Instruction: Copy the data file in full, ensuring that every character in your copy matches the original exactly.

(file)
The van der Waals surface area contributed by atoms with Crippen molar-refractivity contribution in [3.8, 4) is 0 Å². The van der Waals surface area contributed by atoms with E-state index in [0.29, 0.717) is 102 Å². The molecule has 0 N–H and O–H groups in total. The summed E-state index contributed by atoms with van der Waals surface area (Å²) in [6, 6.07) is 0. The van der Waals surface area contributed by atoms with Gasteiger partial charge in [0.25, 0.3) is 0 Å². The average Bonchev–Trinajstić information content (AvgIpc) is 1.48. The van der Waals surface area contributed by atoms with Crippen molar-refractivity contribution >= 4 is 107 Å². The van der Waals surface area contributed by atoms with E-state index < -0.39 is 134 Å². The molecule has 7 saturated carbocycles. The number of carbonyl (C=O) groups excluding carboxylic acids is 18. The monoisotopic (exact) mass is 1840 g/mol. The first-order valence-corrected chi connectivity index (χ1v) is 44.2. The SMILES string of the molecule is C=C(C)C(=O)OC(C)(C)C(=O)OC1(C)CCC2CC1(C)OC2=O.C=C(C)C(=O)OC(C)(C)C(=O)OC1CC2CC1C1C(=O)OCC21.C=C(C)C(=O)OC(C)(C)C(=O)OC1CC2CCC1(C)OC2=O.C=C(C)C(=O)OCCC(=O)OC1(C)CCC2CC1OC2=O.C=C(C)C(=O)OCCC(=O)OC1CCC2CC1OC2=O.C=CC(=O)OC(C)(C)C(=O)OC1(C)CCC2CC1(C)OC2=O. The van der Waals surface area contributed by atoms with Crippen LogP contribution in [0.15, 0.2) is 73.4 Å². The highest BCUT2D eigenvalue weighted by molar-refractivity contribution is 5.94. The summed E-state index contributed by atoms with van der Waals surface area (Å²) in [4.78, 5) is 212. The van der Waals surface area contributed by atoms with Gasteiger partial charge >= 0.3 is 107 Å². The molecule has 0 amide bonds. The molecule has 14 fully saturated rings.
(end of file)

The van der Waals surface area contributed by atoms with Crippen molar-refractivity contribution in [3.8, 4) is 0 Å². The van der Waals surface area contributed by atoms with E-state index in [0.29, 0.717) is 102 Å². The molecule has 0 N–H and O–H groups in total. The summed E-state index contributed by atoms with van der Waals surface area (Å²) in [6, 6.07) is 0. The van der Waals surface area contributed by atoms with Gasteiger partial charge in [0.25, 0.3) is 0 Å². The average Bonchev–Trinajstić information content (AvgIpc) is 1.48. The van der Waals surface area contributed by atoms with Crippen molar-refractivity contribution >= 4 is 107 Å². The van der Waals surface area contributed by atoms with E-state index < -0.39 is 134 Å². The molecule has 7 saturated carbocycles. The number of carbonyl (C=O) groups excluding carboxylic acids is 18. The monoisotopic (exact) mass is 1840 g/mol. The first-order valence-corrected chi connectivity index (χ1v) is 44.2. The SMILES string of the molecule is C=C(C)C(=O)OC(C)(C)C(=O)OC1(C)CCC2CC1(C)OC2=O.C=C(C)C(=O)OC(C)(C)C(=O)OC1CC2CC1C1C(=O)OCC21.C=C(C)C(=O)OC(C)(C)C(=O)OC1CC2CCC1(C)OC2=O.C=C(C)C(=O)OCCC(=O)OC1(C)CCC2CC1OC2=O.C=C(C)C(=O)OCCC(=O)OC1CCC2CC1OC2=O.C=CC(=O)OC(C)(C)C(=O)OC1(C)CCC2CC1(C)OC2=O. The van der Waals surface area contributed by atoms with Crippen LogP contribution in [0.15, 0.2) is 73.4 Å². The highest BCUT2D eigenvalue weighted by molar-refractivity contribution is 5.94. The summed E-state index contributed by atoms with van der Waals surface area (Å²) in [4.78, 5) is 212. The van der Waals surface area contributed by atoms with Gasteiger partial charge >= 0.3 is 107 Å². The molecule has 0 amide bonds. The molecule has 14 fully saturated rings.